Despite the slightly suspicious looking exterior, there is an awful lot to like about this traditional Victorian pub. The bars on the windows are more to do with the area the pub is in than the clientele and the wall on one side proudly proclaims micro-ales from near and far. Inside, it's as if someone has turned their living room into a bar. There is a lot of wooden seating, and the walls are decorated with Victorian scenes, artwork and pieces of breweriana. The bar is central around four wooden pillars and rectangular in shape with 9 hand pulls on show, one of which has Old Rosie. Ale-wise there really is a fantastic choice with Newby Wyke Banquo; 2 from Derbyshire's Whim Ales (Hartington IPA and Snow White); Ossett Blonde; Rat Brewery White Rat; Abbeydale Moonshine and 2 from Oakham (Bishop's Farewell and JHB). I was instantly drawn to the Moonshine as it is one of my favourite ales. Pale, 4.3%, and very hoppy with a nice fruit tang and undertones of citrus and a smooth and tasty finish. Eagerly clutching my pint, I followed round to the seating at the other side of the bar, which is positioned in front of a large TV showing Day One of The Ashes. Whilst somehow managing to get Matt into cricket, we engaged a few of the regulars and the barman in conversation. This is the kind of pub where you can easily have a nice comfortable chat with people without feeling out of place. Following our disappointment at the closure of Queen Adelaide, we compensated with a second pint here. Second time around, I opted for Hartington IPA from Whim Ales. This is a micro-brewery based just outside the Derbyshire village of Hartington with a rearing stag as the mascot for its pump clips. This was a good choice for a follow-up. At 4.5%, this is another that is pale and hoppy with a nice fruity aroma and strong flavours of citrus. Cricket conversation was in full flow by this point and both myself and Matt were very surprised by how much he got into it!
After watching Jonathon Trott more or less dismiss himself, we decided that another pub was in order. Admittedly, the final 2 on this trip aren't technically in Sneinton but they're close enough geographically that I felt that it was worth including them. First up was Bunkers Hill, which is technically in Hockley but has a strong reputation for live music and good ale and decent discounts during ice hockey matches as the Ice Arena is right next door.
Bunkers Hill is a 3 storey building with lots of high tables and chairs and a small outside smoking area. The live music is usually hosted in an open brick room upstairs and I've seen a couple of bands here, one of whom was Jade's brothers band Three Thirds Below (shameless plug but check them out). The bar is C shaped and located at the back of the room, There are 6 hand pulls, 1 of which is out of use, and 5 of which contain a mixture of ales and cider. The cider is Cheddar Valley from Somerset and the ales are Pedigree; Nottingham Brewery Sir Blondeville and Foundry Mild and Cottage Brewing Advantage. There is also Thornbridge Jaipur on a smooth flow tap and American-style wheat beer Blue Moon. First up, I went for Advantage. This was a good choice. At 4.4%, this was golden and bitter with hints of hops and a rather sweet flavour. Matt went for the Blue Moon, which was served with a slice of orange and was rather tasty, although more his thing than mine. The cricket was still on and we ended up staying for longer than planned, having 2 more pints each, both of mine being Sir Blondeville which, as always, was perfectly kept. As England started making their way through the Australian batting order, we made our final stop of the day. On Lower Parliament Street, the other side of the arena from Bunkers Hill, sits a rather non-descript looking 2 storey building known as The Castle.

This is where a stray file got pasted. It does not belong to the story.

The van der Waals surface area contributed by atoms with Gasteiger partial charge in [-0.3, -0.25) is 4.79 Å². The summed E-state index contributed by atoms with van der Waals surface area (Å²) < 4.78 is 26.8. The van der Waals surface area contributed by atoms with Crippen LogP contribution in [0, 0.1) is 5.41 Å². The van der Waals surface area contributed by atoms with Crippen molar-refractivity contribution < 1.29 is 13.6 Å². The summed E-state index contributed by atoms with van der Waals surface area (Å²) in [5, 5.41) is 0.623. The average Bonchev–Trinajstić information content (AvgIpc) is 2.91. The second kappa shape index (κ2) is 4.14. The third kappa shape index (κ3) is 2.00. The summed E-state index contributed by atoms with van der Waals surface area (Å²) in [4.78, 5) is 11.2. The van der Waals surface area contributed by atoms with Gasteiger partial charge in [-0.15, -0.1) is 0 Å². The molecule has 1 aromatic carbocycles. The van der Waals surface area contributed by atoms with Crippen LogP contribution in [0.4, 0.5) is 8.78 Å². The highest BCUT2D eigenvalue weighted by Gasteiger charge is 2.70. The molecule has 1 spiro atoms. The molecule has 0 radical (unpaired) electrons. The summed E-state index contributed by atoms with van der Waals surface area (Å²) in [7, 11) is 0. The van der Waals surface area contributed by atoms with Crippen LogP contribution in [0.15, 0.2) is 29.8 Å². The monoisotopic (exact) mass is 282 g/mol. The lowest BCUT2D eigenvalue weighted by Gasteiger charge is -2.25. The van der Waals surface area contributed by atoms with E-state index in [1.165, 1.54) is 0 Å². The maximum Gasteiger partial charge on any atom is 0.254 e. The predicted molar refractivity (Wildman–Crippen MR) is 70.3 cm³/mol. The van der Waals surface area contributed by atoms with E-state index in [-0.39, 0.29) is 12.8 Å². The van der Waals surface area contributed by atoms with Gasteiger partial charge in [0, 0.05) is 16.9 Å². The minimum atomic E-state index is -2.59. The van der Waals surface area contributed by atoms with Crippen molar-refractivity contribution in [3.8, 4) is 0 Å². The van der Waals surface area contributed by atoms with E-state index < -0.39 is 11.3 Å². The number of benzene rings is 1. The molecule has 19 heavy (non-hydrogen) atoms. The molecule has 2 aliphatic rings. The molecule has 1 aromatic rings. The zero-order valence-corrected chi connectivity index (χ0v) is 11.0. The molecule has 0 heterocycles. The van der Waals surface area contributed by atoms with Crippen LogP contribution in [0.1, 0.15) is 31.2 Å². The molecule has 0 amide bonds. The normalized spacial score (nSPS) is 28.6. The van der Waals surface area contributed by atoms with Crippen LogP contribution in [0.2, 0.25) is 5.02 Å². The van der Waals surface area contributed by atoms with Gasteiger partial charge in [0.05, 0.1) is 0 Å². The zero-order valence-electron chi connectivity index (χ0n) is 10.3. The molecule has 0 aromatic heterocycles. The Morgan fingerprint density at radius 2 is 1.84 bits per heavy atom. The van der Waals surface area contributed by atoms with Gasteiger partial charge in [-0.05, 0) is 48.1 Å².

I've been intrigued about this place for a while, mostly with regard to how awful it might be. However, upon seeing that it advertised real ale on its signage, I then turned my attention to deciphering it's unusual opening hours. This was a bit of a stab in the dark on my part but, with our timing coinciding with its opening, it ended up being a pleasant surprise. I couldn't find out an awful lot about the place other than what they say about themselves but they're open from 5-close Mon-Wed, with additional opening periods between 12.30-3 the rest of the week. Their food is standard pub stuff but they also advertise Sunday lunch. Inside, there is lots of seating, mostly low tables and chairs, as well as a pool table and a surprisingly cute Chihuahua which I'm fairly sure was also in Bunkers Hill (with its owners on both occasions obviously). The bar is off to the side of the main room and is roughly horseshoe-shaped. The bar tender is a very nice, very sweet older lady with a slight limp and the ale selection consists of Landlord or Doom Bar. One of the 4 pumps is not in use but the 3rd includes Rosie's Pig cider. We opt for Doom Bar which ominously runs out as the second pint is being topped up and head out the back to a conservatory like area which opens out into a beer garden that is actually rather nice. This is another place that, like The Moot, probably holds out for busier periods as I imagine it gets a fair bit of evening trade from arena crowds and the like. Sadly, the Doom Bar is very vinegary, indicative of the barrel having gone but that doesn't mean that it isn't worth a return visit. These are the kinds of community pubs that deserve continued support from their regulars in order to ensure their continued survival. With that, and the decision to leave our sub-standard pints, we venture out to be picked up be Jade and head to a friend's BBQ well and truly full of ale and knowledge, and happy with our experience which, against the obvious assumptions, has shown that pubs in and around Sneinton have more to offer than first glance would indicate.